7. Stress was then laid by the learned Counsel for the petitioners on the precedents discussed hereinafter. In Niranjan-lal Bawri v. State, 1975 Chand LR (Cri) 448 (Punj & Har), P.S. Patter, J., by exercise of the inherent power, quashed the interlocutory order passed by a Magistrate Under Section 204 of the Code, summoning the accused person. In that case no objection was raised on the strength of Sub-section (2) of Section 397 of the Code. Hence the precedent is distinguishable. In Paramjit Kaur v. Gurcharan Singh. (1975)2 Cri LT 391 (Punj & Har), K.S. Tiwana. J., in the exercise of the inherent powers, quashed the proceedings as they were held to be an abuse of the process of law. The learned Judge expressed the view that Section 397(2) was no bar to the quashing of proceedings. Ravindra Nath Gupta v. Jagan Nath Ahuja, 1976 Chand LR (Cri) 232 (Punj & Har). was a case in which proceedings launched Under Section 420, I. P. C. were quashed by Surinder Singh, J., on the ground that the allegations made in the complaint did not constitute the alleged offence. In U. K. Batra v. Union Territory, Chandigarh, 1977 Chand LR (Cri) 25 (Punj & Har). the accused per sons were summoned by the trial Magi strate to face a charge Under Section 120B read with Section 420,I.P.C. One of them moved this Court under Article 227 of the Constitution of India read with Section 482 of the Cr. P. C, On merits Surinder Singh, J.. came to the conclusion that there was no evidence whatsoever to support the accusation against the petitioner. Hence the learned Judge quashed the proceedings.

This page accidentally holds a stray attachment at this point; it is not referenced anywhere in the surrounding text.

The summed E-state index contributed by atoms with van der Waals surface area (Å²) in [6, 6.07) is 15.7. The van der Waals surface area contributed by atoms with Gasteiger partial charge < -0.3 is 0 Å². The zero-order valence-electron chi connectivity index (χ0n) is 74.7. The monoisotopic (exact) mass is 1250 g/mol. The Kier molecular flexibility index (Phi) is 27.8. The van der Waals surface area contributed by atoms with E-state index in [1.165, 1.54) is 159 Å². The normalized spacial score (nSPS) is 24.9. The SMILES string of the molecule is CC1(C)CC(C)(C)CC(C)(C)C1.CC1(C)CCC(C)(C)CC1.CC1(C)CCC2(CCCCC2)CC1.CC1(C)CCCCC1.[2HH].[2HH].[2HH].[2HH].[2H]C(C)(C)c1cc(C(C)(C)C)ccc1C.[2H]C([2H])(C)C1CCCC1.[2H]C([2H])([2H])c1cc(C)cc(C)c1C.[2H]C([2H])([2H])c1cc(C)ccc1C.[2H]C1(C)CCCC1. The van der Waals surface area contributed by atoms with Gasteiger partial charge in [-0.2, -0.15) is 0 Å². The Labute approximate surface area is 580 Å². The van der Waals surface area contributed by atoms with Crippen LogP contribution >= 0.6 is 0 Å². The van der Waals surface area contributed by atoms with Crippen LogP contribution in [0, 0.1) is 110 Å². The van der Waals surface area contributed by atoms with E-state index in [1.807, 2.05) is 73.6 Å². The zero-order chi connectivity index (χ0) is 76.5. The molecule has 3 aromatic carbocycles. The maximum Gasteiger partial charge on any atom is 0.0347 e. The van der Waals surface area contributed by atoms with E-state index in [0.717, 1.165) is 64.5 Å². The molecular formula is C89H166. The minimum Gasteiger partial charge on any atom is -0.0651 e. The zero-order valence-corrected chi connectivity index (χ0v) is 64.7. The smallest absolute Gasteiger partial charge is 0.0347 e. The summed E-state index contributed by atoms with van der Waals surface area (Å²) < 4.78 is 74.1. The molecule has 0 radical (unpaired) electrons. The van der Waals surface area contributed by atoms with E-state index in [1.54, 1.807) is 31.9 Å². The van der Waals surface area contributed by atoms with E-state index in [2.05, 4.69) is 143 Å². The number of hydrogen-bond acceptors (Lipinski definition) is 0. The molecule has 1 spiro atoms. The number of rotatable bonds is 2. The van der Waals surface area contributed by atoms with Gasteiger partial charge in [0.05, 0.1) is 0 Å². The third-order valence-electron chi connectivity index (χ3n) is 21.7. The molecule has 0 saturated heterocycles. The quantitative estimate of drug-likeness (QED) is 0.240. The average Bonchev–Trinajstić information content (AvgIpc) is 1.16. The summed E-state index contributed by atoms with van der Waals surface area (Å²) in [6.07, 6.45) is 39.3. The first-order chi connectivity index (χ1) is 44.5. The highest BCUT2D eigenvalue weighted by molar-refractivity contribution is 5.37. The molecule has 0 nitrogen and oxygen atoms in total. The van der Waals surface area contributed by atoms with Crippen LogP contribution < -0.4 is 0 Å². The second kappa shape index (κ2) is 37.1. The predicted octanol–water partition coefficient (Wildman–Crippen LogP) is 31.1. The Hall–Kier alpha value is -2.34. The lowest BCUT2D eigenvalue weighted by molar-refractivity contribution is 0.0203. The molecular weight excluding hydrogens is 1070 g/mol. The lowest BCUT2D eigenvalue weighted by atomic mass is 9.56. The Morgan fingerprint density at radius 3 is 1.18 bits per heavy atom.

8. Learned Counsel for the petitioners then laid stress on the decision of the Himachal Pradesh High Court in Jatinder Nath Kaile v. Devinder Pal Arora, 1976 Chand LR (Cri) 81 (Him Pra). In that case the accused person applied Under Section 482 of the Code for quashing the proceedings pending against him Under Section 420, I. P. C. Relying on the ratio of R. P. Kapur's case, the learned Judge accepted the petition. As to the effect of Section 397(2) of the Code, the learned Judge expressed the view that against an interlocutory order summoning an accused person, no revision was maintainable and no other relief against the said order was provided. Therefore, it was held that there should be no difficulty in exercising the inherent powers Under Section 482 of the Code, but at page 87 of the report the learned Judge observed : -